The first 100 or so pages of this book almost made me give up, so saccharine is the description of the childhoods of Jean-Paul Sartre and Simone de Beauvoir, with even a reference to the latter’s ‘dear diary’. I am glad I persisted. Mills and Boon duly evolves into Kraft-Ebbing. Carole Seymour-Jones may assert that she continues to admire this pair, but she has laid the foundations of a demolition job from which they should not recover.
The relationship between these two goes back to a compact in 1929 whereby they decided to have a union but not a marriage. In practice, conflating love with sexual freedom, they deceived themselves, preyed upon their innocent victims, and persuaded many people in the wider world that their nihilism was really a philosophy for the times. Private distress thus engendered public monstrosity.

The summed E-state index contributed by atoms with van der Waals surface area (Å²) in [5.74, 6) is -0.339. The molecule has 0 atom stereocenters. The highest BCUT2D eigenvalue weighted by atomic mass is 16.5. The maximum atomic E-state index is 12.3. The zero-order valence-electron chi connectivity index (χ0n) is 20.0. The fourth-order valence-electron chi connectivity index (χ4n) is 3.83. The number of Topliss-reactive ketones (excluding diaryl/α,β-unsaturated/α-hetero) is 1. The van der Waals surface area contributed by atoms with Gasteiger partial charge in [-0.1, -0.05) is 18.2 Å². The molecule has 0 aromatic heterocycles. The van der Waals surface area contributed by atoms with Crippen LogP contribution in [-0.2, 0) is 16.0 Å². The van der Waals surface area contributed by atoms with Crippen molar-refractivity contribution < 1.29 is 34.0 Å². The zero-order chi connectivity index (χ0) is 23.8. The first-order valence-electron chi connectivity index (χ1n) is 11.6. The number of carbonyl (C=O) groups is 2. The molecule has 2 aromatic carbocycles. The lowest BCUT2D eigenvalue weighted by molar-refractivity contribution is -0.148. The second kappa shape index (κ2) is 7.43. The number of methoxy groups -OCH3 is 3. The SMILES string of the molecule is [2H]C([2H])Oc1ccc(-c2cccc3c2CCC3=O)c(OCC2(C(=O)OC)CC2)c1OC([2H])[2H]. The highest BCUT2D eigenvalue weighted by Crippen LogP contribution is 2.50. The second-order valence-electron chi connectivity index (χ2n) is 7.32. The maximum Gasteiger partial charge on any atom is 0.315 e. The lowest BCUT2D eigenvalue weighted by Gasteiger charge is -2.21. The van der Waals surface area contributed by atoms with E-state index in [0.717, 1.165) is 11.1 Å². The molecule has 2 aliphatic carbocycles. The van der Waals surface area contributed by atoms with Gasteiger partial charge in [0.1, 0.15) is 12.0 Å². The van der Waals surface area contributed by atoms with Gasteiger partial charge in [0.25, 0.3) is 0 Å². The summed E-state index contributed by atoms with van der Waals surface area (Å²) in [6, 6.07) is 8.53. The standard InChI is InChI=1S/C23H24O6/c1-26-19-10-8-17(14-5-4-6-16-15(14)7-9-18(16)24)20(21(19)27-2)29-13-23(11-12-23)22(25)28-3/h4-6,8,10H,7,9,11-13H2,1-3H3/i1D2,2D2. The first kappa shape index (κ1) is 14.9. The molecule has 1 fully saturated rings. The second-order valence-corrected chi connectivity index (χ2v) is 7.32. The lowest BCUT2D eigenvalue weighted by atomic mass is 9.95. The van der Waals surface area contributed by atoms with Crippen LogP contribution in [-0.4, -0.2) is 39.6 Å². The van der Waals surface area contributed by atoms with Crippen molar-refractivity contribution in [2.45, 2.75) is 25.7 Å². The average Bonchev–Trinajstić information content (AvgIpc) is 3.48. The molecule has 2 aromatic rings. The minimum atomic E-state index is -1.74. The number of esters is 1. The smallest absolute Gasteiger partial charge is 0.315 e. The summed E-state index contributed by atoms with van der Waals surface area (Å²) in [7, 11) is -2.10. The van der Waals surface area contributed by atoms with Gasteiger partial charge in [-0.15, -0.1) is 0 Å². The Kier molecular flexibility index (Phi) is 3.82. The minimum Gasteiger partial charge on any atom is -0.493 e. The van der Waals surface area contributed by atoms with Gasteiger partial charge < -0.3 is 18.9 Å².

An enormous amount of material, including diaries and correspondence, has been published concerning Sartre and Beauvoir, and Seymour-Jones relies on it for the dark and complex story she has to tell. Beauvoir was in the habit of picking young and often underage girls, usually her pupils, seducing them and passing them on to Sartre. Seymour-Jones does not think she was a lesbian, but has no hesitation in calling her a procurer and pimp. Whether out of perversity or to make Sartre jealous, Beauvoir was also going to bed with a whole range of male lovers. The pair evidently had fantasies and unfulfillments in common. Seymour-Jones cannot quite decide which of the two was dominating the other, but there is no doubting the unhappiness they generated and spread.
In the war, Sartre made no attempt to be soldierly or minimally patriotic. His career came first. I once interviewed Gerhard Heller, the German censor in occupied Paris, and he described to me how Sartre used to sit chatting in his office, stressing his debt to German culture.